The Spirit Gives Life

From the book On the Holy Spirit by Saint Basil the Great, bishop

The Spirit Gives Life

Our Lord made a covenant with us through baptism in order to give us eternal life. There is in baptism an image both of death and of life, the water being the symbol of death, the Spirit giving the pledge of life. The association of water and the Spirit is explained by the twofold purpose for which baptism was instituted, namely, to destroy the sin in us so that it could never again give birth to death, and to enable us to live by the Spirit and so win the reward of holiness. The water into which the body enters as into a tomb symbolizes death; the Spirit instills into us his life-giving power, awakening our souls from the death of sin to the life that they had in the beginning. This then is what it means to be born again of water and the Spirit: we die in the water, and we come to life again through the Spirit.

To signify this death and to enlighten the baptized by transmitting to them knowledge of God, the great sacrament of baptism is administered by means of a triple immersion and the invocation of each of the three divine Persons. Whatever grace there is in the water comes not from its own nature but from the presence of the Spirit, since baptism is not a cleansing of the body, but a pledge made to God from a clear conscience.

As a preparation for our life after the resurrection, our Lord tells us in the gospel how we should live here and now. He teaches us to be peaceable, long-suffering, undefiled by desire for pleasure, and detached from worldly wealth. In this way we can achieve, by our own free choice, the kind of life that will be natural in the world to come.

Through the Holy Spirit we are restored to paradise, we ascend to the kingdom of heaven, and we are reinstated as adopted sons. Thanks to the Spirit we obtain the right to call God our Father, we become sharers in the grace of Christ, we are called children of light, blessing is showered upon us, both in this world and in the world to come. As we contemplate them even now, like a reflection in a mirror, it is as though we already possessed the good things our faith tells us that we shall one day enjoy. If this is the pledge, what will the perfection be? If these are the firstfruits, what will the full harvest be?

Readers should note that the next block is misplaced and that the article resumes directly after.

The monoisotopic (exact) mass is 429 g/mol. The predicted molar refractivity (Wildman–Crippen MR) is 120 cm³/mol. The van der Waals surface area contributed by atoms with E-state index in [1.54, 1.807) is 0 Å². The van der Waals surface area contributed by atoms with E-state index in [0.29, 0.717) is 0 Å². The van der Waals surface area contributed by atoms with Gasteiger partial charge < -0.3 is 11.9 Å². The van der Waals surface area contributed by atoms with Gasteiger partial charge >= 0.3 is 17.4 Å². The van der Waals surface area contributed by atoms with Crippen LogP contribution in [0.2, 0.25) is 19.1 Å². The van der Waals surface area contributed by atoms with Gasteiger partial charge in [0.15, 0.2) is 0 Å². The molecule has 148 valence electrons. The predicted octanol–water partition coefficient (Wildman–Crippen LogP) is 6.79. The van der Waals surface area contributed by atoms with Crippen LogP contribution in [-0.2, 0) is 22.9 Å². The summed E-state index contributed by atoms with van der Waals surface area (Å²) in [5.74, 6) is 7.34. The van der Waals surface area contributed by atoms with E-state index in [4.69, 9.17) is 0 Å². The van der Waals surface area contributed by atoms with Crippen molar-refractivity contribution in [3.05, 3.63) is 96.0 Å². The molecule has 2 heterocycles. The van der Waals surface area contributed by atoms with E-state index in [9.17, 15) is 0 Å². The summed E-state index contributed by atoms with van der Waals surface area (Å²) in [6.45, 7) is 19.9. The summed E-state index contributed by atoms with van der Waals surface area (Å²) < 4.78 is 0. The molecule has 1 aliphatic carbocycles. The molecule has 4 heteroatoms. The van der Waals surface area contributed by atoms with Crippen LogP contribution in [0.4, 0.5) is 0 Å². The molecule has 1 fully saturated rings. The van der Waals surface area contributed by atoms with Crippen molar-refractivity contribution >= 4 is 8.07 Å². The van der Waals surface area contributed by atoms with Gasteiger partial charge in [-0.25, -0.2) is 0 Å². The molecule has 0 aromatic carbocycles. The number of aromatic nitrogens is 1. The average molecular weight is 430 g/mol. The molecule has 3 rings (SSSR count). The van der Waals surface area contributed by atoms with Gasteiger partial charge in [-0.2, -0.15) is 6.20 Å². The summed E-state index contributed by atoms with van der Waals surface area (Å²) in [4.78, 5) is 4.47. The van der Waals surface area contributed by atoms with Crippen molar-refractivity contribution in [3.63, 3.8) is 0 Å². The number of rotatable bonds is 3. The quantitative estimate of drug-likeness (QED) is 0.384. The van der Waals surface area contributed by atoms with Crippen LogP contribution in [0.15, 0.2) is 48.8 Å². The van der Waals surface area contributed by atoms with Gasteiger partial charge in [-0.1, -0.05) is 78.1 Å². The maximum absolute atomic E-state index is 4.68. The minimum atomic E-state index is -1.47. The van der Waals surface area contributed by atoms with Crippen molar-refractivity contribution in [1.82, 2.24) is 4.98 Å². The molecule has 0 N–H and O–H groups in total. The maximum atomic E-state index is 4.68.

The Full Story Is Not Being Told- A Thoughtful Discussion

The Church is about Jesus Christ and Him crucified.  The Church, being the Body of Christ, can expect to be on the Cross, century after century, in this world. Christ was sinless and “became sin” for us.  The Church, being the People of God, hangs on that Cross in Christ.  At the Last Supper there was Communion.  The Church hangs on that Cross mystically born in the heart of Christ. We are humiliated by our sins, the sin of people, and the sin of the world for which Christ is dying.

Resurrection comes after the suffering and the Passion. Our sinfulness is not the end.  It’s the reason Christ died and now lives in His People, including His pope and His clergy. We are still learning how to be Christlike.

The Anchoress posted “No one wants to see pope prostrate.” In light of the grandiloquence surrounding the issue of sex abuse in the Catholic Church, getting the facts out is more important than ever to the Church, but with the wizardry of Presentism, the smoke and mirrors of time employed by The New York Times, distortions rule. Presentism, “a mode of historical analysis in which present-day ideas and perspectives are anachronistically introduced into depictions or interpretations of the Past, or as Webster states it “an attitude toward the past dominated by present-day attitudes and experiences,” is, itself, a distortion.  It is illogical and unreasonable. It is important to note that newspapers like the NY Times sell newspapers; sex and scandal sell.

Life Will Out

Michael Clancy took this amazing photograph. Slide show like no other.

As a photojournalist, my job is to tell stories through pictures. The experience of taking this photograph has had a profound effect on me, and I’m proud to share this moment with you.

Update -Yad Vashem

Yad Vashem – Remember (experimental villanelle)

Yad Vashem – What’s in a Name

I was reminded of a piece I wrote, God Remembers Their Names on the occasion of Pope Benedict XVI speaking at Yad Vashem Holocaust Museum and then I came upon this : A Hand and a Name by Renee Ghert-Zand.

 

“How ironic it is that celebrities, who live increasingly public lives, would metaphorically die to have their names and handprints immortalized in concrete, while the victims of the Holocaust would have done anything to have been able to live out their natural lives in obscurity, their names never appearing on one of countless Nazi extermination lists recovered and now housed forever at Yad VaShem.”